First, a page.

Film and TV

Twenty buddy cop movies worth seeing again

Page 5 of 5

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The Guard (2011) From Nick Pinkerton's 2011 review: "As an FBI agent visiting to intercept a massive drug drop, Don Cheadle is on hand to straight-man, and to instruct the audience to grudgingly appreciate Boyle [Brendan Gleeson] for what he is, despite his racial ribbing of the Don Rickles all-in-good-fun school ("I'm Irish, sir, racism is a part of me culture," Boyle announces)." (Keep reading The Guard movie review.)

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Dirty Harry (1971) Released in late 1971, Dirty Harry introduced the figure of the Legal Vigilante that would prove so useful to Richard Nixon in the upcoming election year. Dirty Harry was a dirty man for a dirty time--an authority figure who hated authority. More than the original anti-Miranda, anti-Great Society cop film, Dirty Harry was Easy Rider in reverse, featuring a hippie as serial killer rather than victim. In its day, the movie was critically and commercially overshadowed by The French Connection, but en route to inspiring four sequels, it became a mainstream cult film. --J. Hoberman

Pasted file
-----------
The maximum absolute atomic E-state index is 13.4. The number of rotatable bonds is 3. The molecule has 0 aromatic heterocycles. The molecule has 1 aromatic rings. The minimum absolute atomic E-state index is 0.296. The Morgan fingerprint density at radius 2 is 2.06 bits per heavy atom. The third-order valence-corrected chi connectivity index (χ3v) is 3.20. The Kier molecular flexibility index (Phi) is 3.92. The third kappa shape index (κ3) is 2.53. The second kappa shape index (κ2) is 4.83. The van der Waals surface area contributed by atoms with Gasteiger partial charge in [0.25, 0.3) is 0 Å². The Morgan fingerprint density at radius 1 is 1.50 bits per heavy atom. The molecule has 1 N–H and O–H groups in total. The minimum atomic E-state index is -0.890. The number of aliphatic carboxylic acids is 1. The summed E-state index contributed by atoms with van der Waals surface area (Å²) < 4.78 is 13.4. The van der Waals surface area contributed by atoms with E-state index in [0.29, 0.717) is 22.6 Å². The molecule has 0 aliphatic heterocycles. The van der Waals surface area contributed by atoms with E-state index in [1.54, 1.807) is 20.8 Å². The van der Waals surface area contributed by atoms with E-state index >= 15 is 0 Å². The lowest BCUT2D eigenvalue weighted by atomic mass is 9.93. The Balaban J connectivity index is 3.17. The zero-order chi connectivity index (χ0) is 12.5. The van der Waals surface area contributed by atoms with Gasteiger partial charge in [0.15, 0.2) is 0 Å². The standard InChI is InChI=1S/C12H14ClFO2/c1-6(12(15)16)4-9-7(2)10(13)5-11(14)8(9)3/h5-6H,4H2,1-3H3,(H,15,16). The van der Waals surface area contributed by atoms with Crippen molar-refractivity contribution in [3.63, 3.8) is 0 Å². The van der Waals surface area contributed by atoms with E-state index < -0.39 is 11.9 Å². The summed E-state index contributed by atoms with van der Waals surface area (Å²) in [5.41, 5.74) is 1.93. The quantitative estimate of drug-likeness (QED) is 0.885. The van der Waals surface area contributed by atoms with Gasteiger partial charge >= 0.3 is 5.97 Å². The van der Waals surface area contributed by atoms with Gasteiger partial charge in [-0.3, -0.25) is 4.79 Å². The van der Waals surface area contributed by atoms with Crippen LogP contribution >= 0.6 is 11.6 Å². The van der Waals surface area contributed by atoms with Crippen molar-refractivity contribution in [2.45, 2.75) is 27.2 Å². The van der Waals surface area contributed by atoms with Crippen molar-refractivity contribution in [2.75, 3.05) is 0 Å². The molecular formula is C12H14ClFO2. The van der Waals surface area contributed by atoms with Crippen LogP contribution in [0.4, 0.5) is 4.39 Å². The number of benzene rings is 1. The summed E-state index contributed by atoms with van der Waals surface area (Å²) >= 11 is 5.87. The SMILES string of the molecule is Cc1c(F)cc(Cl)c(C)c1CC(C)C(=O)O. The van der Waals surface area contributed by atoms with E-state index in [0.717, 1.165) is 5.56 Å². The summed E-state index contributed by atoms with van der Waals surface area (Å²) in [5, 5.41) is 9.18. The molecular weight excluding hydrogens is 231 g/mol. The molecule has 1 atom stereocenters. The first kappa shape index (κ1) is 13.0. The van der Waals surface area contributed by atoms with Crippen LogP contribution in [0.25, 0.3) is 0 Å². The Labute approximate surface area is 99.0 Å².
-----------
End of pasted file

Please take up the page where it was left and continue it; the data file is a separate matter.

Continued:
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Bad Boys (1995) As Michael Bay's directorial debut, Bad Boys portrays Will Smith and Martin Lawrence as cops who are already friends from the get-go, allowing us to by-pass the meet-awkward beginnings of other buddy-cop movies. This frees up screen-time for the kind of former-jock wise-cracking that usually doesn't arrive until halfway through the movie. Lines like, "You know I'm a better cop when I get some in the morning, I feel lighter on my feet" (Lawrence), and, "If you don't sit your lanky ass down right now, bottom-line, I will knock you the fuck out" (Smith). -- Nick Lucchesi

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Freebie and The Bean (1974) This is the gritty '70s version of the buddy cop flick, which is to say you may find yourself laughing even though the characters are deplorable. They may be awful people, but they do get in to some mighty fine car chases. Why didn't more casting directors pair up James Caan and Alan Arkin? -- Cory Garcia


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